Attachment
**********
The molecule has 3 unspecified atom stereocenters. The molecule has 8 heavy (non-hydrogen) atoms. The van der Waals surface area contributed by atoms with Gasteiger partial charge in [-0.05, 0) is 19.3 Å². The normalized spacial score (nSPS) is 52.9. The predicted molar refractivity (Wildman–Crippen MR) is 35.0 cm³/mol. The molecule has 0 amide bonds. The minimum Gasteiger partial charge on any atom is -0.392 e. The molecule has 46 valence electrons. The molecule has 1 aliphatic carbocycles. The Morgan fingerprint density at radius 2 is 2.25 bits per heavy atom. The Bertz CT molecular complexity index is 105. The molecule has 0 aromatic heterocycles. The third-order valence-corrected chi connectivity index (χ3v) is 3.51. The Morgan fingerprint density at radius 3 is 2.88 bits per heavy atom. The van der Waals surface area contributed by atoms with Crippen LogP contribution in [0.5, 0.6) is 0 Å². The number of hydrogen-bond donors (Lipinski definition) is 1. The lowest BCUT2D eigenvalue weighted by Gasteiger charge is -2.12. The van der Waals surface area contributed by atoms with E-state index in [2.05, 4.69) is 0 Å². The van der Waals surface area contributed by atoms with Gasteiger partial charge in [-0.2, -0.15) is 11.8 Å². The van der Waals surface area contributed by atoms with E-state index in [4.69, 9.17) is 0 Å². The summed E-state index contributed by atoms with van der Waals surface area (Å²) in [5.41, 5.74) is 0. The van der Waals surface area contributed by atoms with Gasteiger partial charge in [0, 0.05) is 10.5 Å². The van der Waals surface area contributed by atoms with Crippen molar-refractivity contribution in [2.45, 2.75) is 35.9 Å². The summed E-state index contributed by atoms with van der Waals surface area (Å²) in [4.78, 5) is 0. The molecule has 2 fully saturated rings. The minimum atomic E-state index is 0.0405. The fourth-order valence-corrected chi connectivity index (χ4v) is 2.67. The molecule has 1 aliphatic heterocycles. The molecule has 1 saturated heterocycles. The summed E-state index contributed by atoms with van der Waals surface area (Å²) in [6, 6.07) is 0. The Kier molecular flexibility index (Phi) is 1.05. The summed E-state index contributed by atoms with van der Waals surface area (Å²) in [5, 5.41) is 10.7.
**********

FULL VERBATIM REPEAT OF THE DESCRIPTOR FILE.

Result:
The molecule has 3 unspecified atom stereocenters. The molecule has 8 heavy (non-hydrogen) atoms. The van der Waals surface area contributed by atoms with Gasteiger partial charge in [-0.05, 0) is 19.3 Å². The normalized spacial score (nSPS) is 52.9. The predicted molar refractivity (Wildman–Crippen MR) is 35.0 cm³/mol. The molecule has 0 amide bonds. The minimum Gasteiger partial charge on any atom is -0.392 e. The molecule has 46 valence electrons. The molecule has 1 aliphatic carbocycles. The Morgan fingerprint density at radius 2 is 2.25 bits per heavy atom. The Bertz CT molecular complexity index is 105. The molecule has 0 aromatic heterocycles. The third-order valence-corrected chi connectivity index (χ3v) is 3.51. The Morgan fingerprint density at radius 3 is 2.88 bits per heavy atom. The van der Waals surface area contributed by atoms with Crippen LogP contribution in [0.5, 0.6) is 0 Å². The number of hydrogen-bond donors (Lipinski definition) is 1. The lowest BCUT2D eigenvalue weighted by Gasteiger charge is -2.12. The van der Waals surface area contributed by atoms with E-state index in [2.05, 4.69) is 0 Å². The van der Waals surface area contributed by atoms with Gasteiger partial charge in [-0.2, -0.15) is 11.8 Å². The van der Waals surface area contributed by atoms with E-state index in [4.69, 9.17) is 0 Å². The summed E-state index contributed by atoms with van der Waals surface area (Å²) in [5.41, 5.74) is 0. The van der Waals surface area contributed by atoms with Gasteiger partial charge in [0, 0.05) is 10.5 Å². The van der Waals surface area contributed by atoms with Crippen molar-refractivity contribution in [2.45, 2.75) is 35.9 Å². The summed E-state index contributed by atoms with van der Waals surface area (Å²) in [4.78, 5) is 0. The molecule has 2 fully saturated rings. The minimum atomic E-state index is 0.0405. The fourth-order valence-corrected chi connectivity index (χ4v) is 2.67. The molecule has 1 aliphatic heterocycles. The molecule has 1 saturated heterocycles. The summed E-state index contributed by atoms with van der Waals surface area (Å²) in [6, 6.07) is 0. The Kier molecular flexibility index (Phi) is 1.05. The summed E-state index contributed by atoms with van der Waals surface area (Å²) in [5, 5.41) is 10.7.